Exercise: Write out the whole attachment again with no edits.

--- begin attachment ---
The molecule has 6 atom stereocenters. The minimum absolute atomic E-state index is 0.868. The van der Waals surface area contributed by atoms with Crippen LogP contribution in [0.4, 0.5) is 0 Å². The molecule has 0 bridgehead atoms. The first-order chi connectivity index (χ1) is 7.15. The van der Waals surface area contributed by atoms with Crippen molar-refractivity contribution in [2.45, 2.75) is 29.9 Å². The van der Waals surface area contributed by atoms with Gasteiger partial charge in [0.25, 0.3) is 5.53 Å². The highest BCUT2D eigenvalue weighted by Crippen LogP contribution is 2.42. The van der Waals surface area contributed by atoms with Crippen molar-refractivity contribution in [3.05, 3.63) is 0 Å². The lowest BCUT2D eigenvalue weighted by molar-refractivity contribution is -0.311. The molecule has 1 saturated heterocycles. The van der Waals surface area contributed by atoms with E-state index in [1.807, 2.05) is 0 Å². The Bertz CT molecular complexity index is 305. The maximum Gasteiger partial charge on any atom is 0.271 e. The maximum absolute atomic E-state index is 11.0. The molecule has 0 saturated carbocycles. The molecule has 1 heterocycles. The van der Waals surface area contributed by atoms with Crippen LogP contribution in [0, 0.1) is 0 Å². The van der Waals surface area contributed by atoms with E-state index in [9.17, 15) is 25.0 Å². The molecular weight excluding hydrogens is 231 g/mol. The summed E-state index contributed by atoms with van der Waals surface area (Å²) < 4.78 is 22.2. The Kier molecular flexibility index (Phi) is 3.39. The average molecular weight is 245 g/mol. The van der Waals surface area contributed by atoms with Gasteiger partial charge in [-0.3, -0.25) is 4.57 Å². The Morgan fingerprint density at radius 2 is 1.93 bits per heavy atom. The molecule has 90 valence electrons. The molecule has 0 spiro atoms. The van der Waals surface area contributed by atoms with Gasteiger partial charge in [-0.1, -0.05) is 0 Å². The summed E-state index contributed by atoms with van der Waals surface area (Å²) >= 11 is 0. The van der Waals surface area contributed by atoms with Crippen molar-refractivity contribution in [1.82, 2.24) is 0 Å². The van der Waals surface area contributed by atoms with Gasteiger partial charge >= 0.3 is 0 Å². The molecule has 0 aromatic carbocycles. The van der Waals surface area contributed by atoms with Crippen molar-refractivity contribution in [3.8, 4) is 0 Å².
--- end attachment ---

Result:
The molecule has 6 atom stereocenters. The minimum absolute atomic E-state index is 0.868. The van der Waals surface area contributed by atoms with Crippen LogP contribution in [0.4, 0.5) is 0 Å². The molecule has 0 bridgehead atoms. The first-order chi connectivity index (χ1) is 7.15. The van der Waals surface area contributed by atoms with Crippen molar-refractivity contribution in [2.45, 2.75) is 29.9 Å². The van der Waals surface area contributed by atoms with Gasteiger partial charge in [0.25, 0.3) is 5.53 Å². The highest BCUT2D eigenvalue weighted by Crippen LogP contribution is 2.42. The van der Waals surface area contributed by atoms with Crippen molar-refractivity contribution in [3.05, 3.63) is 0 Å². The lowest BCUT2D eigenvalue weighted by molar-refractivity contribution is -0.311. The molecule has 1 saturated heterocycles. The van der Waals surface area contributed by atoms with E-state index in [1.807, 2.05) is 0 Å². The Bertz CT molecular complexity index is 305. The maximum Gasteiger partial charge on any atom is 0.271 e. The maximum absolute atomic E-state index is 11.0. The molecule has 0 saturated carbocycles. The molecule has 1 heterocycles. The van der Waals surface area contributed by atoms with Crippen LogP contribution in [0, 0.1) is 0 Å². The van der Waals surface area contributed by atoms with E-state index in [9.17, 15) is 25.0 Å². The molecular weight excluding hydrogens is 231 g/mol. The summed E-state index contributed by atoms with van der Waals surface area (Å²) < 4.78 is 22.2. The Kier molecular flexibility index (Phi) is 3.39. The average molecular weight is 245 g/mol. The van der Waals surface area contributed by atoms with Gasteiger partial charge in [-0.3, -0.25) is 4.57 Å². The Morgan fingerprint density at radius 2 is 1.93 bits per heavy atom. The molecule has 90 valence electrons. The molecule has 0 spiro atoms. The van der Waals surface area contributed by atoms with Gasteiger partial charge in [-0.1, -0.05) is 0 Å². The summed E-state index contributed by atoms with van der Waals surface area (Å²) >= 11 is 0. The van der Waals surface area contributed by atoms with Crippen molar-refractivity contribution in [1.82, 2.24) is 0 Å². The van der Waals surface area contributed by atoms with Gasteiger partial charge >= 0.3 is 0 Å². The molecule has 0 aromatic carbocycles. The van der Waals surface area contributed by atoms with Crippen molar-refractivity contribution in [3.8, 4) is 0 Å².